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TOP 500 REVIEWERVINE VOICEon 23 September 2013
Roger Mortimer has always been one of the more shadowy figures of medieval history, obscured by centuries of historical assumption and oversight and by his own determination to remain the power behind the throne, the figure in the shadows pulling the strings. And that's a shame, because in this excellent biography from Ian Mortimer, he comes across as a truly fascinating figure and quite a sympathetic one too - ironic for a man who quite probably earns the title of 'greatest traitor', who deposed a king, had a passionate affair with the queen, usurped the power of the Crown and ruled through the young Edward III as the true power in the land.

Roger Mortimer's greatest tragedy seems to be that he was not royal - if he'd had even the faintest shadow of a claim to the throne, one suspects he would have proved to be a very good king. He was honest and honourable, utterly loyal to the Crown until pushed too far by Edward II, a skilled tactician and warrior, a good administrator. He made an excellent servant to the Crown until he and many of the other nobles could no longer tolerate Edward II's tyranny, favouritism and mismanagement, and then he made a very very bad enemy.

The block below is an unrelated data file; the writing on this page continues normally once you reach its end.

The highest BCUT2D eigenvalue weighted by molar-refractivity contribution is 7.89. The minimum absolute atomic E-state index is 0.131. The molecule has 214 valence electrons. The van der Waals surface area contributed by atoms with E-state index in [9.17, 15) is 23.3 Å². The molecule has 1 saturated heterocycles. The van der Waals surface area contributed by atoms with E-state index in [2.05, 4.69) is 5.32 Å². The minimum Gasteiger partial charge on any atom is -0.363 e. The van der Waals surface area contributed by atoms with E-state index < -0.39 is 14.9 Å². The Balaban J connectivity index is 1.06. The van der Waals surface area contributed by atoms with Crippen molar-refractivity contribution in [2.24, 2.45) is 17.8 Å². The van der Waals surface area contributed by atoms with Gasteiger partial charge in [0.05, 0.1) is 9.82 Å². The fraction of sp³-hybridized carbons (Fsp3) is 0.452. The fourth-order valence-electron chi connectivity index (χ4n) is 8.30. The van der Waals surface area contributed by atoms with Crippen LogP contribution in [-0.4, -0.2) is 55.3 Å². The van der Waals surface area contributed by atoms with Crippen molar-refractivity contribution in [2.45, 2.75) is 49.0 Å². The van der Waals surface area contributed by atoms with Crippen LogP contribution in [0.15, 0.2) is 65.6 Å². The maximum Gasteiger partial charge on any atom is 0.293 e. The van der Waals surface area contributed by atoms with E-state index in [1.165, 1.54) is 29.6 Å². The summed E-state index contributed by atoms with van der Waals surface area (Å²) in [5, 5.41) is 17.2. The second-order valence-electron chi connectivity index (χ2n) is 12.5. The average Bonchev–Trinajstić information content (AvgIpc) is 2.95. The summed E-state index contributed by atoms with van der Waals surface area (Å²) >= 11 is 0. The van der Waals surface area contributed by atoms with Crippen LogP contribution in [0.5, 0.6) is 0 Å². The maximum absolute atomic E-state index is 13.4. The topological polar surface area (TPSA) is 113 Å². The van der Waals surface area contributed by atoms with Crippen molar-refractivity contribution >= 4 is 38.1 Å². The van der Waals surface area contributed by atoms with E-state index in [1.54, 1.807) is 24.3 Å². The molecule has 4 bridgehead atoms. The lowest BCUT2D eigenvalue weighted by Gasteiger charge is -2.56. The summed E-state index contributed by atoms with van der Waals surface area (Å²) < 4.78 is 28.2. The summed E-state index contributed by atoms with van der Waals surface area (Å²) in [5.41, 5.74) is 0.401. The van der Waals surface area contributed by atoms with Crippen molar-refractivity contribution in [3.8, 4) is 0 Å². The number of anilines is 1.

And from that point on Mortimer's fate was set. The deposition of Edward II was popular, supported by nobles, commons and clergy, and Mortimer's actions to that point could be seen as entirely justified. But once Edward III was in place, Mortimer's actions increasingly became self-defensive, more about preserving his and Queen Isabella's position ruling in the young king's name, than about what was best for the country. And Edward III was only going to grow into his role and chafe against the rule of his mother and her lover.

Ian Mortimer (no relation, I'm sure!) is in my opinion one of the best writers of popular history out there. I have enjoyed every one of his books, and this is as well-written, interesting and engaging as the rest. I was particularly fascinated by his theory on the survival of Edward II, which he presents quite convincingly. Won me over, at any rate. If only all popular history was as enjoyable as this!